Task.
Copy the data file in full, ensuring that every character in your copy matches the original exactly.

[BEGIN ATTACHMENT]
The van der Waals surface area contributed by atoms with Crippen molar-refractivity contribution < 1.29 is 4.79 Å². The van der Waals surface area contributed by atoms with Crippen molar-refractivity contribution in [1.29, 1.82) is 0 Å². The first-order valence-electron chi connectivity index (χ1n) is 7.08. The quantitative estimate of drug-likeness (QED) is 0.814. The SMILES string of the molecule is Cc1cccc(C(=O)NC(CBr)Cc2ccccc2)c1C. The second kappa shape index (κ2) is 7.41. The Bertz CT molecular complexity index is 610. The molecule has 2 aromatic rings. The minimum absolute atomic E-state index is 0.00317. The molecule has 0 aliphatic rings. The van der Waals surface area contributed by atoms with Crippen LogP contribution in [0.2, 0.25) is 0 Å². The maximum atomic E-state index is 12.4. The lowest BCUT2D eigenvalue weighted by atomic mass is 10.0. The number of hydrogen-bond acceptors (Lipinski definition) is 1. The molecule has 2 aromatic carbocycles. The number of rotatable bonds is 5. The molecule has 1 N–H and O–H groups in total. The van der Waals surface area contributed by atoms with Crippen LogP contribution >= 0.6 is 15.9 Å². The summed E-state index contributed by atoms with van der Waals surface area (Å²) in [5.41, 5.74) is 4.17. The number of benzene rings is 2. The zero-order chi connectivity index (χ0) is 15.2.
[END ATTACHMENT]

The van der Waals surface area contributed by atoms with Crippen molar-refractivity contribution < 1.29 is 4.79 Å². The van der Waals surface area contributed by atoms with Crippen molar-refractivity contribution in [1.29, 1.82) is 0 Å². The first-order valence-electron chi connectivity index (χ1n) is 7.08. The quantitative estimate of drug-likeness (QED) is 0.814. The SMILES string of the molecule is Cc1cccc(C(=O)NC(CBr)Cc2ccccc2)c1C. The second kappa shape index (κ2) is 7.41. The Bertz CT molecular complexity index is 610. The molecule has 2 aromatic rings. The minimum absolute atomic E-state index is 0.00317. The molecule has 0 aliphatic rings. The van der Waals surface area contributed by atoms with Crippen LogP contribution in [0.2, 0.25) is 0 Å². The maximum atomic E-state index is 12.4. The lowest BCUT2D eigenvalue weighted by atomic mass is 10.0. The number of hydrogen-bond acceptors (Lipinski definition) is 1. The molecule has 2 aromatic carbocycles. The number of rotatable bonds is 5. The molecule has 1 N–H and O–H groups in total. The van der Waals surface area contributed by atoms with Crippen LogP contribution >= 0.6 is 15.9 Å². The summed E-state index contributed by atoms with van der Waals surface area (Å²) in [5.41, 5.74) is 4.17. The number of benzene rings is 2. The zero-order chi connectivity index (χ0) is 15.2.